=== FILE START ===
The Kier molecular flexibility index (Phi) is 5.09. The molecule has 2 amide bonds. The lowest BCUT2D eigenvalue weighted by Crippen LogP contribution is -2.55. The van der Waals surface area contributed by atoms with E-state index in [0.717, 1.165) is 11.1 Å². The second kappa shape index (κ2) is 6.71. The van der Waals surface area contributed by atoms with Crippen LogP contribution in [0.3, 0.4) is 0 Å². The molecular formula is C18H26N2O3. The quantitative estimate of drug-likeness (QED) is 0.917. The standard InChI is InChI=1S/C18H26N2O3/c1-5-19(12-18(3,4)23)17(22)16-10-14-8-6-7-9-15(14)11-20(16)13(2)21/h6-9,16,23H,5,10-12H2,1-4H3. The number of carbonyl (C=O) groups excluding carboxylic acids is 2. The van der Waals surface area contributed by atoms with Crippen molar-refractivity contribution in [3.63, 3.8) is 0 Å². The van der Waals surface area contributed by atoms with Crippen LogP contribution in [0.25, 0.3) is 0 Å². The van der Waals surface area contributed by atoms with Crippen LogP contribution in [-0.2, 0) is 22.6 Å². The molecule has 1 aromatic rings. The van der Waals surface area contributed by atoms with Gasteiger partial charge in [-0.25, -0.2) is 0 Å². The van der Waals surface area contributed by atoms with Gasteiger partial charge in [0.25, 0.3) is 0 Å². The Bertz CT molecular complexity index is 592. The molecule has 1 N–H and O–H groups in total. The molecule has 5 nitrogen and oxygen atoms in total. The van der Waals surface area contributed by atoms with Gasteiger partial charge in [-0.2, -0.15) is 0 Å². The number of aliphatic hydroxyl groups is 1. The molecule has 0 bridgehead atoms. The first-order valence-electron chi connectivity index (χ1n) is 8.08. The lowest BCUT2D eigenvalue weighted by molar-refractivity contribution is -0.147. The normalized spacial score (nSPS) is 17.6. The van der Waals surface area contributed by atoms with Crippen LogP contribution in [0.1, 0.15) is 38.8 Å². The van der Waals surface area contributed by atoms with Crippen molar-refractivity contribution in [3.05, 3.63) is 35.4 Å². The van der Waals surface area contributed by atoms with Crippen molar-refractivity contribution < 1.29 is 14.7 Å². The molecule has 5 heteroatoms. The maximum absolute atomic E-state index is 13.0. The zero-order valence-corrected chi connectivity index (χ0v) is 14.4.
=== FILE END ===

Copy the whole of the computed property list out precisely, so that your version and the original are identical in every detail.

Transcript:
The Kier molecular flexibility index (Phi) is 5.09. The molecule has 2 amide bonds. The lowest BCUT2D eigenvalue weighted by Crippen LogP contribution is -2.55. The van der Waals surface area contributed by atoms with E-state index in [0.717, 1.165) is 11.1 Å². The second kappa shape index (κ2) is 6.71. The van der Waals surface area contributed by atoms with Crippen LogP contribution in [0.3, 0.4) is 0 Å². The molecular formula is C18H26N2O3. The quantitative estimate of drug-likeness (QED) is 0.917. The standard InChI is InChI=1S/C18H26N2O3/c1-5-19(12-18(3,4)23)17(22)16-10-14-8-6-7-9-15(14)11-20(16)13(2)21/h6-9,16,23H,5,10-12H2,1-4H3. The number of carbonyl (C=O) groups excluding carboxylic acids is 2. The van der Waals surface area contributed by atoms with Crippen molar-refractivity contribution in [3.63, 3.8) is 0 Å². The van der Waals surface area contributed by atoms with Crippen LogP contribution in [0.25, 0.3) is 0 Å². The van der Waals surface area contributed by atoms with Crippen LogP contribution in [-0.2, 0) is 22.6 Å². The molecule has 1 aromatic rings. The van der Waals surface area contributed by atoms with Gasteiger partial charge in [-0.25, -0.2) is 0 Å². The van der Waals surface area contributed by atoms with Gasteiger partial charge in [0.25, 0.3) is 0 Å². The Bertz CT molecular complexity index is 592. The molecule has 1 N–H and O–H groups in total. The molecule has 5 nitrogen and oxygen atoms in total. The van der Waals surface area contributed by atoms with Gasteiger partial charge in [-0.2, -0.15) is 0 Å². The number of aliphatic hydroxyl groups is 1. The molecule has 0 bridgehead atoms. The first-order valence-electron chi connectivity index (χ1n) is 8.08. The lowest BCUT2D eigenvalue weighted by molar-refractivity contribution is -0.147. The normalized spacial score (nSPS) is 17.6. The van der Waals surface area contributed by atoms with Crippen LogP contribution in [0.1, 0.15) is 38.8 Å². The van der Waals surface area contributed by atoms with Crippen molar-refractivity contribution in [3.05, 3.63) is 35.4 Å². The van der Waals surface area contributed by atoms with Crippen molar-refractivity contribution < 1.29 is 14.7 Å². The molecule has 5 heteroatoms. The maximum absolute atomic E-state index is 13.0. The zero-order valence-corrected chi connectivity index (χ0v) is 14.4.